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How To Grow Cilantro In Containers

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Also Known As

Coriander, or Chinese Parsley

An herb with a wide variety of uses, all parts of the cilantro plant are edible but the seeds and the leaves are most commonly used in the kitchen.

Cilantro is an annual herb, so it must be replanted each year if you want a continual supply of fresh leaves. It can grow up to 50cm or 20″ tall.

The fresh leaves are an ingredient in many dishes around the world, common in South Asian foods, Chinese and Thai dishes, Mexican Russian and Indian among many others. Since heat drastically reduces their flavor, cilantro leaves are used raw and only normally added to the dish immediately before serving.




Grow cilantro by starting cilantro seeds indoors or direct sowing any time during the spring or summer. Sprinkle seeds in a medium sized pot with a diameter of 8″-12″, spacing seeds about 5-10 cm (2″-4″) apart. Cover with 2 cm (1″) of soil. Seeds should sprout in 5-10 days.

Though cilantro can grow in medium sized pots, they put out a long tap root that stretches deep into the soil. As a result, cilantro will grow best in deep containers.

To eliminate the guesswork in selecting the right size containers for your plants, we’ve put together a list of commonly grown herbs, veggies, fruit and flowers along with the minimum pot sizes required by each. Get the Free Container Size Guide for Small Space Gardening here .




Do not over water. Cilantro likes to be kept relatively dry, and does not do well in soggy conditions. Water when the top inch of soil is dry to the touch.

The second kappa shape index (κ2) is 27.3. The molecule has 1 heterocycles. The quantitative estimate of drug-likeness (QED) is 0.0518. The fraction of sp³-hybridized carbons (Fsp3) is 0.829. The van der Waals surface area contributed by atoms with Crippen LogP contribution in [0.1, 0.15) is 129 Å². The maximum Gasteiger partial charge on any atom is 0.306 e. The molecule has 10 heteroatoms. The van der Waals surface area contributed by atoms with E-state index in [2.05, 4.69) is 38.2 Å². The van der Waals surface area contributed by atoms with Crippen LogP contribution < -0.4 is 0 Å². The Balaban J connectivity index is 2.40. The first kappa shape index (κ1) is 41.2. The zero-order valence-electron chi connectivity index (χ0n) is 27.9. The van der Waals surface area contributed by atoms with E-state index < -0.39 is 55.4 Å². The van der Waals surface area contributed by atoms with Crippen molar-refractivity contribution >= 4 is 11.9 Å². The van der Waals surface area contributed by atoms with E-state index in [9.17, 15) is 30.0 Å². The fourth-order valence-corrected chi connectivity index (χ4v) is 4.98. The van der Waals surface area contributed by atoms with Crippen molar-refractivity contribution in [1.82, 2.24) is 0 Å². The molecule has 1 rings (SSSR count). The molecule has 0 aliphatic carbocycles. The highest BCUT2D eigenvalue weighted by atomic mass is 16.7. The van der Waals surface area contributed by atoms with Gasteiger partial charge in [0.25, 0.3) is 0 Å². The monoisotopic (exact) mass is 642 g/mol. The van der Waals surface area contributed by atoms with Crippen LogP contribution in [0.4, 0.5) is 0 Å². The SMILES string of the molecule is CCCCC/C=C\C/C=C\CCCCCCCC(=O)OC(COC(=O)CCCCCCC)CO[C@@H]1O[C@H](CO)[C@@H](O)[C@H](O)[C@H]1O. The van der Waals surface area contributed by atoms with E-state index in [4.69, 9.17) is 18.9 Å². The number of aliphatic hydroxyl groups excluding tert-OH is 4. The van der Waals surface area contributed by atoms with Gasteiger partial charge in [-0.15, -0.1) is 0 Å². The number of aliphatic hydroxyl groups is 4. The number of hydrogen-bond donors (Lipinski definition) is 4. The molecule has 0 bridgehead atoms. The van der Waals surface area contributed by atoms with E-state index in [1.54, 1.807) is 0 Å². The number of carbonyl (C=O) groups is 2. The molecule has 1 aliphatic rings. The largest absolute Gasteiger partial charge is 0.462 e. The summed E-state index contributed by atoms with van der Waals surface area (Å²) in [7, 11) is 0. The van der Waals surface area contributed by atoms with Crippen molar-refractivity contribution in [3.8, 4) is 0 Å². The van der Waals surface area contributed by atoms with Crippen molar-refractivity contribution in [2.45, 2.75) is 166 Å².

Where Can I Grow It?


Grow cilantro indoors or outdoors, in full sun or partial shade. Cilantro does not like the heat, and a shaded location will keep it nice and cool.

Cilantro can be grown in zones 2-12. However, if you are in zone 7 or above, cilantro will grow through the winter if you provide protection, such as a cloche.


Growing Tips


You can begin picking young leaves once the plant has reached 10 cm (4″) in height.

Flavor is best when freshly picked, and loses its intensity when cilantro is dried or cooked. For this reason it is best to always add cilantro just prior to serving your dish.


Companion Planting


Growing cilantro as a companion plant is beneficial for your garden because it can attract many beneficial insects. Cilantro does well planted alongside tomatoes, spinach, basil and mint.


Hi! I'm Brie. I'm a Canadian gal living in the big city with a love of plants and a gardening obsession. I'm on a mission to help you grow your own food, add some green to your living spaces, and keep your precious plant babies alive — even if you live in a tiny apartment like I do.

This Post Has One Comment

  1. Hi Brie,

    You gotta nice website for garden lovers! I am experimenting of doing a small kale garden at our balcony, ang it’s my first time of doing this. What can you suggest of a good plant food- organic.

    Mike A.

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